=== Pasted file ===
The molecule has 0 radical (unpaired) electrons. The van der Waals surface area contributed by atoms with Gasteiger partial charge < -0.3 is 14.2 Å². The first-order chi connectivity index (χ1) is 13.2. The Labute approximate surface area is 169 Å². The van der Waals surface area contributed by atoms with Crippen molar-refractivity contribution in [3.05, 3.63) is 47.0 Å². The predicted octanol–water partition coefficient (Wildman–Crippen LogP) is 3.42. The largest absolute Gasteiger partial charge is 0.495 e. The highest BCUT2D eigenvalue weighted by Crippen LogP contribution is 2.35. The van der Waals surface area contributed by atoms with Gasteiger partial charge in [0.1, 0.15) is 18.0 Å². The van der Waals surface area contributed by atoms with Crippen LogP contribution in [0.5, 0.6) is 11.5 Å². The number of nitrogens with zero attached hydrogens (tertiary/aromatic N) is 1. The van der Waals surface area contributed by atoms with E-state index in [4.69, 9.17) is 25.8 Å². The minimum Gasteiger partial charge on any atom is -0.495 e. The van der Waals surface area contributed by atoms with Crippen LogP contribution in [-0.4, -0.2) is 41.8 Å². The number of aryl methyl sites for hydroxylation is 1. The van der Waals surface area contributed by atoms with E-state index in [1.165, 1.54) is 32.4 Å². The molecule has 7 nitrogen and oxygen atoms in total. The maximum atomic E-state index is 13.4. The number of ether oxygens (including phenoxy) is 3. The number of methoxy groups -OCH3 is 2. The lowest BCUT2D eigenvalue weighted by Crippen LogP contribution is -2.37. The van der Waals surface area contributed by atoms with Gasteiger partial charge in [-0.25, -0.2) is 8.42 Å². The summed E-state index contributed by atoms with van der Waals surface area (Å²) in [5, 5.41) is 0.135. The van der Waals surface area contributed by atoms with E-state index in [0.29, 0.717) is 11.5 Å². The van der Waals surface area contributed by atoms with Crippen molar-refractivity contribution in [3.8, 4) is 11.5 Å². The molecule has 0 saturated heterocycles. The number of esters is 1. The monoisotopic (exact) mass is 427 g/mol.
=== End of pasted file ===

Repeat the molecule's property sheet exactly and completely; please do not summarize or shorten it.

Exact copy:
The molecule has 0 radical (unpaired) electrons. The van der Waals surface area contributed by atoms with Gasteiger partial charge < -0.3 is 14.2 Å². The first-order chi connectivity index (χ1) is 13.2. The Labute approximate surface area is 169 Å². The van der Waals surface area contributed by atoms with Crippen molar-refractivity contribution in [3.05, 3.63) is 47.0 Å². The predicted octanol–water partition coefficient (Wildman–Crippen LogP) is 3.42. The largest absolute Gasteiger partial charge is 0.495 e. The highest BCUT2D eigenvalue weighted by Crippen LogP contribution is 2.35. The van der Waals surface area contributed by atoms with Gasteiger partial charge in [0.1, 0.15) is 18.0 Å². The van der Waals surface area contributed by atoms with Crippen LogP contribution in [0.5, 0.6) is 11.5 Å². The number of nitrogens with zero attached hydrogens (tertiary/aromatic N) is 1. The van der Waals surface area contributed by atoms with E-state index in [4.69, 9.17) is 25.8 Å². The minimum Gasteiger partial charge on any atom is -0.495 e. The van der Waals surface area contributed by atoms with Crippen LogP contribution in [-0.4, -0.2) is 41.8 Å². The number of aryl methyl sites for hydroxylation is 1. The van der Waals surface area contributed by atoms with E-state index in [1.165, 1.54) is 32.4 Å². The molecule has 7 nitrogen and oxygen atoms in total. The maximum atomic E-state index is 13.4. The number of ether oxygens (including phenoxy) is 3. The number of methoxy groups -OCH3 is 2. The lowest BCUT2D eigenvalue weighted by Crippen LogP contribution is -2.37. The van der Waals surface area contributed by atoms with Gasteiger partial charge in [-0.25, -0.2) is 8.42 Å². The summed E-state index contributed by atoms with van der Waals surface area (Å²) in [5, 5.41) is 0.135. The van der Waals surface area contributed by atoms with E-state index in [0.29, 0.717) is 11.5 Å². The van der Waals surface area contributed by atoms with Crippen molar-refractivity contribution in [3.8, 4) is 11.5 Å². The molecule has 0 saturated heterocycles. The number of esters is 1. The monoisotopic (exact) mass is 427 g/mol.